Wednesday, May 23, 2007

How Do We Love Them?

Think back ... do you recall the things your mother did for you that made you feel especially loved? I was thinking the other day how my kids might interpret my love for them. I mean, they know I love them in the usual way mom's do but there are certain things I do for them individually that I know they appreciate. When I do these things, I know they feel especially loved and when I don't do them, they notice!

My oldest, who's 11-1/2, feels loved when I listen to him. He's a story teller and knows how to catch me when I have ears available to listen (like when I'm doing the dishes). And before he goes to bed, I usually hear a quick story - helps him go to sleep if he can get that story out of his head! He also appreciates it when I prepare a green apple for him - even better if I offer it before he asks!

My middle son, who is 9, feels loved when I help him with a project. He is project-oriented, big projects, that require lots of thinking and materials. He doesn't get this kind of help often because he usually wants something we can't afford or it doesn't exist yet. (His request to build a full-size model of The Concord a few years back was not fulfilled, for example.) But I try hard to meet him halfway and do what projects I can manage. It's hard when he has an image in his head that I can't help him produce. But when it works, it's a beautiful thing! A simpler thing he loves is when I sit on his bed at night and let him talk about whatever is on his mind. He usually shows me things in his room that are important to him at the moment.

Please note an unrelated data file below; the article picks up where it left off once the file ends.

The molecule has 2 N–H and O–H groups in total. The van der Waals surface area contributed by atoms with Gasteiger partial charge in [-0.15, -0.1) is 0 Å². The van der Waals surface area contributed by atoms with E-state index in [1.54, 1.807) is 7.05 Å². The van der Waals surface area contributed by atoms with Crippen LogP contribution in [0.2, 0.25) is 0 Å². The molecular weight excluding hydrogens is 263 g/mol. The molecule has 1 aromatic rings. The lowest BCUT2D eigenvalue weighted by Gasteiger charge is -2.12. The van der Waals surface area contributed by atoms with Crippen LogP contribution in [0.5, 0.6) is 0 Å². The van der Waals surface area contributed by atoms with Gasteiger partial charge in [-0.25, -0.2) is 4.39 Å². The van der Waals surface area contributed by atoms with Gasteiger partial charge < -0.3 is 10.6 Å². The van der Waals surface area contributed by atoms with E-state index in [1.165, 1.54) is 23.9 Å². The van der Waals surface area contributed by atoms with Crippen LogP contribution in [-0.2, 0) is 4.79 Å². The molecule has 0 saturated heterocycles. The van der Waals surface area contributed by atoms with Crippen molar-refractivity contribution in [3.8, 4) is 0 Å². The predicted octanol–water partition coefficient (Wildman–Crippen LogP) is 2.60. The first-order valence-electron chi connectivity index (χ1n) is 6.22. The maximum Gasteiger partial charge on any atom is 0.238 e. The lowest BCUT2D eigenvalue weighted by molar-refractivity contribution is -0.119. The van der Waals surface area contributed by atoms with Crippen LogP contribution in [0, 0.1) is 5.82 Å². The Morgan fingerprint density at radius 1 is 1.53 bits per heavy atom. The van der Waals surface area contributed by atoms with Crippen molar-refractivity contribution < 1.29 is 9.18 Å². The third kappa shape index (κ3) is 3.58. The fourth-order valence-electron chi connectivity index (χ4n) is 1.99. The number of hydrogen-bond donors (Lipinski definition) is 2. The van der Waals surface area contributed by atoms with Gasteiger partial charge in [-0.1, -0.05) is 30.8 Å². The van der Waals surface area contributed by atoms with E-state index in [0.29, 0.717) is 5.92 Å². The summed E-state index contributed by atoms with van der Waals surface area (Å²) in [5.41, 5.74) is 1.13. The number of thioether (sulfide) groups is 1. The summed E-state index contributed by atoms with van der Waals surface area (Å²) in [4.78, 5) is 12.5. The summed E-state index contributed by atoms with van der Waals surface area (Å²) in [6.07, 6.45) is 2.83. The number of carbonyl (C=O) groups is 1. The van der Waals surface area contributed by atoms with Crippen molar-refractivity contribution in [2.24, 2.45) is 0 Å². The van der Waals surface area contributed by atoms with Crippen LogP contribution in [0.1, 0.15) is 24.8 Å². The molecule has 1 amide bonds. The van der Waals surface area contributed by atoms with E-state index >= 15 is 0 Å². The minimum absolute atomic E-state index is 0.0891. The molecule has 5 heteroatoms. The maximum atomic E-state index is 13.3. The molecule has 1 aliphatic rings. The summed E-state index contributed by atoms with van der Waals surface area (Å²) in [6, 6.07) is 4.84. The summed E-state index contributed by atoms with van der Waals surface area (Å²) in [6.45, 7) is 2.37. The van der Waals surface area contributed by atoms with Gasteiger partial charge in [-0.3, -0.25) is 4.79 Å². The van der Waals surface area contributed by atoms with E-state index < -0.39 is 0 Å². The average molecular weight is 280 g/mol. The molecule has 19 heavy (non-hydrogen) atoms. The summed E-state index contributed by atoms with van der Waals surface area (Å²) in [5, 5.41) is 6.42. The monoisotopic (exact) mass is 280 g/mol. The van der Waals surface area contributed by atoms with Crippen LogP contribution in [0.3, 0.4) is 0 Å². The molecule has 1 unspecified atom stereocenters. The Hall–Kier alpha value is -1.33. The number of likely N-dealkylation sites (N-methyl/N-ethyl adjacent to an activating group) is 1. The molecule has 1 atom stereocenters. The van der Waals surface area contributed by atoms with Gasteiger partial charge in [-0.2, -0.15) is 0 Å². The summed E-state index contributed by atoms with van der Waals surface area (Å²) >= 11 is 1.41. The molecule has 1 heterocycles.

My 6 yo daughter feels loved when we go for a walk up the hill we live on, just the two of us. I used to be the one to point out things to her but now she does all the talking. She holds my hand tightly and balances on the curb. I love this time, too, as our house is full of boy-noise. We both appreciate the peace of God's creation. She also loves it when I warm her towel for her after a bath. If I don't, she gets very miffed!

I try not to spoil my kids. But I think there is a difference in spoiling and doing something they especially like me to do. Every kid needs to know their mother is their biggest fan and that they are special in her eyes, and the more kids in the family, the more important this is. So, what special things do you do for your kids? Is it time to start? It's worth it!

When I was little, I always looked forward to my morning hug from my mom. And she always let go before I did. Now, amazingly, my oldest comes right to me in the morning, looking for his hug and, you know, I'm the one who lets go first now! This fact just dawned on me today and I told my son that he was just like me when I was young. Tomorrow, I'll try not to be the first one to let go!

1 comment:

Cate said...

You know Kate, I'm seriously concerned about the mothering skills of someone who won't facilitate their child's dream of building a life size concord :-)

What lovely moments you've listed- treasure them!